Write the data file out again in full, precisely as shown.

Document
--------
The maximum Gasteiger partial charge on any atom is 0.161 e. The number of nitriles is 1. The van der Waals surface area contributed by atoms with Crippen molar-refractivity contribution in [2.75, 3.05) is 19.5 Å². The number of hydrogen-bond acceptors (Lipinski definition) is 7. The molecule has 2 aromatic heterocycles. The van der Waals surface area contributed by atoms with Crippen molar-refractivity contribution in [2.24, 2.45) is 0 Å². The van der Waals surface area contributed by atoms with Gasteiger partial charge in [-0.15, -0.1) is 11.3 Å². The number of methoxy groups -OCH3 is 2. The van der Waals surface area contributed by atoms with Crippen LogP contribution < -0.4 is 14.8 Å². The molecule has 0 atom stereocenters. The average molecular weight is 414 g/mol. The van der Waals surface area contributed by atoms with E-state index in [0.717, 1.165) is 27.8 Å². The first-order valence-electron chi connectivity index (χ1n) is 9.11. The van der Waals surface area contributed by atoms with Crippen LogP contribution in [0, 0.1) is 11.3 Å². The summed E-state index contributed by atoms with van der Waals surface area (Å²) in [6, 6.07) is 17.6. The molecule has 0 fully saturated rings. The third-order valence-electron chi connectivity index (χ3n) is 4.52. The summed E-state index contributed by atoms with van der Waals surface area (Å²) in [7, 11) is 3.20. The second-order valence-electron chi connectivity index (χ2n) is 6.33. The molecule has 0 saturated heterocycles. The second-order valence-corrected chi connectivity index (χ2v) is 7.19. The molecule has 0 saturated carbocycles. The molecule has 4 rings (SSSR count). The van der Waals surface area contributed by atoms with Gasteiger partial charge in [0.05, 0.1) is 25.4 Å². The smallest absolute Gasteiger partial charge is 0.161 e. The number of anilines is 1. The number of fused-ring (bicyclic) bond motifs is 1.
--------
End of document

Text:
The maximum Gasteiger partial charge on any atom is 0.161 e. The number of nitriles is 1. The van der Waals surface area contributed by atoms with Crippen molar-refractivity contribution in [2.75, 3.05) is 19.5 Å². The number of hydrogen-bond acceptors (Lipinski definition) is 7. The molecule has 2 aromatic heterocycles. The van der Waals surface area contributed by atoms with Crippen molar-refractivity contribution in [2.24, 2.45) is 0 Å². The van der Waals surface area contributed by atoms with Gasteiger partial charge in [-0.15, -0.1) is 11.3 Å². The number of methoxy groups -OCH3 is 2. The van der Waals surface area contributed by atoms with Crippen LogP contribution < -0.4 is 14.8 Å². The molecule has 0 atom stereocenters. The average molecular weight is 414 g/mol. The van der Waals surface area contributed by atoms with E-state index in [0.717, 1.165) is 27.8 Å². The first-order valence-electron chi connectivity index (χ1n) is 9.11. The van der Waals surface area contributed by atoms with Crippen LogP contribution in [0, 0.1) is 11.3 Å². The summed E-state index contributed by atoms with van der Waals surface area (Å²) in [6, 6.07) is 17.6. The molecule has 0 fully saturated rings. The third-order valence-electron chi connectivity index (χ3n) is 4.52. The summed E-state index contributed by atoms with van der Waals surface area (Å²) in [7, 11) is 3.20. The second-order valence-electron chi connectivity index (χ2n) is 6.33. The molecule has 0 saturated heterocycles. The second-order valence-corrected chi connectivity index (χ2v) is 7.19. The molecule has 0 saturated carbocycles. The molecule has 4 rings (SSSR count). The van der Waals surface area contributed by atoms with Gasteiger partial charge in [0.05, 0.1) is 25.4 Å². The smallest absolute Gasteiger partial charge is 0.161 e. The number of anilines is 1. The number of fused-ring (bicyclic) bond motifs is 1.